The University of North Carolina at Chapel Hill will end its use of coal in the next decade, Chancellor Holden Thorp says.
In making the announcement in May, Thorp accepted the recommendation made by antask force he appointed to study energy issues on campus.
"Universities must lead the transition away from fossil fuels to clean energy," says Thorp. "Today, Carolina takes another big step in that direction. Carolina is proud to be a national leader inin American higher education. Our systems for energy efficiency, cogeneration of electricity and steam, waste recycling, , mass transit and water conservation are models."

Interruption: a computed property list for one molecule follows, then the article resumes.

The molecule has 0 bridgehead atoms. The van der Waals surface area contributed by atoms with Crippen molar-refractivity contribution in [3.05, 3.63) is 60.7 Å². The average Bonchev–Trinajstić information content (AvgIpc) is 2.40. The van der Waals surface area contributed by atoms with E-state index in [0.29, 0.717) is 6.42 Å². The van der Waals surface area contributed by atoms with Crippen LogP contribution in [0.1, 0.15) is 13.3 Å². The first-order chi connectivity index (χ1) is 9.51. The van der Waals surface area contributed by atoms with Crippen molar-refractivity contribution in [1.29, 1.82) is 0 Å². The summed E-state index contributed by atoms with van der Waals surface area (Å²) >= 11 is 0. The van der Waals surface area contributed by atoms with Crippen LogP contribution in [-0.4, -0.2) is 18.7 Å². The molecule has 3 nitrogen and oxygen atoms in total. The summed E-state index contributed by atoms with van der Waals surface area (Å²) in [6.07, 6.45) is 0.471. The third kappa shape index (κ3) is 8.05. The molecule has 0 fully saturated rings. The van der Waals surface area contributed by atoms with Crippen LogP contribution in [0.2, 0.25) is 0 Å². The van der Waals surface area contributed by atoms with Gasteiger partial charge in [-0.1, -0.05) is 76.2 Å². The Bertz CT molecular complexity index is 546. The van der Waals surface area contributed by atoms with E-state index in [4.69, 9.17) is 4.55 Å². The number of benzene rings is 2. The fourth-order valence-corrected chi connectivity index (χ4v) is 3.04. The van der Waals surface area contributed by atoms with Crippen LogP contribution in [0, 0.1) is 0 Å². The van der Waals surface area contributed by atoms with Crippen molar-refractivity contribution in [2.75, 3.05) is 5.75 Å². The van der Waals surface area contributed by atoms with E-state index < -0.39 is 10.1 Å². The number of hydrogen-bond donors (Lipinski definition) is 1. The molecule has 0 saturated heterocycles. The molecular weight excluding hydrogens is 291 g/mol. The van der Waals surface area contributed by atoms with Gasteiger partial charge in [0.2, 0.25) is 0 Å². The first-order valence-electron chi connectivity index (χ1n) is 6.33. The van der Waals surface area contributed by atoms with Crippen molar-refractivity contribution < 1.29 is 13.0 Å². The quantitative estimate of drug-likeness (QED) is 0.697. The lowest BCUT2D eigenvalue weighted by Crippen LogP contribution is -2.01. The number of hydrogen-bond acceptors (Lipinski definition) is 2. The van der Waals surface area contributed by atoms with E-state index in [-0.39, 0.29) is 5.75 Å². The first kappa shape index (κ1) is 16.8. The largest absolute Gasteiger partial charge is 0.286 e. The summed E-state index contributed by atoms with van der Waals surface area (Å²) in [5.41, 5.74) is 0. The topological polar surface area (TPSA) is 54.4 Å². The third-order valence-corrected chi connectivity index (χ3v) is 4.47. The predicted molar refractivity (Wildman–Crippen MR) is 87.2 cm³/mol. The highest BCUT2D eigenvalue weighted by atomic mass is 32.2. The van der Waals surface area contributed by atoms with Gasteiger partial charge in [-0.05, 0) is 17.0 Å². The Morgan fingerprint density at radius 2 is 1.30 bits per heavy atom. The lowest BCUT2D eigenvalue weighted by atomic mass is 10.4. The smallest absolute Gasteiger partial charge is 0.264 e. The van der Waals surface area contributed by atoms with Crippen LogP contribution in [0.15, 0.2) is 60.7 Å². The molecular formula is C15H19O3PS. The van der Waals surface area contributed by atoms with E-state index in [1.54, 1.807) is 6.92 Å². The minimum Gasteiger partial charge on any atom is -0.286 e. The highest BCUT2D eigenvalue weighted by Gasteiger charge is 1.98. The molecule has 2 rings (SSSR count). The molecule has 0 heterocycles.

As a step toward ending coal use, the university’s cogeneration facility will test co-firing coal with biomass in the form of dried wood pellets later this spring and torrefied wood – a product similar to charcoal – this fall or winter. The university plans to replace 20 percent of its coal with biomass no later than 2015, and perhaps by 2012.